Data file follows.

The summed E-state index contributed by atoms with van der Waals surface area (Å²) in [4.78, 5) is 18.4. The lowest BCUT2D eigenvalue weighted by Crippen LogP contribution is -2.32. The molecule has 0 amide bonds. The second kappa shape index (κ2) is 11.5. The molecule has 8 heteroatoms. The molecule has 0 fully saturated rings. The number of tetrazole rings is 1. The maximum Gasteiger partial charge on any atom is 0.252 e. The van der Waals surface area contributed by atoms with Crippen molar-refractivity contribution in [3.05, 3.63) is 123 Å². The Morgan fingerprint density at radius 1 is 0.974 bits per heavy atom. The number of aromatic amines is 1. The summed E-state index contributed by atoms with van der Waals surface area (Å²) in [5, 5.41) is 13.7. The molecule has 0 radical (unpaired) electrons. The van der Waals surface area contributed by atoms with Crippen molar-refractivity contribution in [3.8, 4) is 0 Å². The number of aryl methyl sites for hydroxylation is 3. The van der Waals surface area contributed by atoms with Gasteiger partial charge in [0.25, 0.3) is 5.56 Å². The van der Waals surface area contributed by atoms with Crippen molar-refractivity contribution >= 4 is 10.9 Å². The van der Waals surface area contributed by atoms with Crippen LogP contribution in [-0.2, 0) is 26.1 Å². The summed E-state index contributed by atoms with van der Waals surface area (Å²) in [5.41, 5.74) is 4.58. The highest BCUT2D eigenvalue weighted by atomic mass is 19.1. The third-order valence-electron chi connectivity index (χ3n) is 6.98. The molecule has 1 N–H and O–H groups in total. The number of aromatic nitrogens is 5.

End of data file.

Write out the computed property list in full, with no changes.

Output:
The summed E-state index contributed by atoms with van der Waals surface area (Å²) in [4.78, 5) is 18.4. The lowest BCUT2D eigenvalue weighted by Crippen LogP contribution is -2.32. The molecule has 0 amide bonds. The second kappa shape index (κ2) is 11.5. The molecule has 8 heteroatoms. The molecule has 0 fully saturated rings. The number of tetrazole rings is 1. The maximum Gasteiger partial charge on any atom is 0.252 e. The van der Waals surface area contributed by atoms with Crippen molar-refractivity contribution in [3.05, 3.63) is 123 Å². The Morgan fingerprint density at radius 1 is 0.974 bits per heavy atom. The number of aromatic amines is 1. The summed E-state index contributed by atoms with van der Waals surface area (Å²) in [5, 5.41) is 13.7. The molecule has 0 radical (unpaired) electrons. The van der Waals surface area contributed by atoms with Crippen molar-refractivity contribution in [3.8, 4) is 0 Å². The number of aryl methyl sites for hydroxylation is 3. The van der Waals surface area contributed by atoms with Gasteiger partial charge in [0.25, 0.3) is 5.56 Å². The van der Waals surface area contributed by atoms with Crippen molar-refractivity contribution >= 4 is 10.9 Å². The van der Waals surface area contributed by atoms with Crippen LogP contribution in [-0.2, 0) is 26.1 Å². The summed E-state index contributed by atoms with van der Waals surface area (Å²) in [5.41, 5.74) is 4.58. The highest BCUT2D eigenvalue weighted by atomic mass is 19.1. The third-order valence-electron chi connectivity index (χ3n) is 6.98. The molecule has 1 N–H and O–H groups in total. The number of aromatic nitrogens is 5.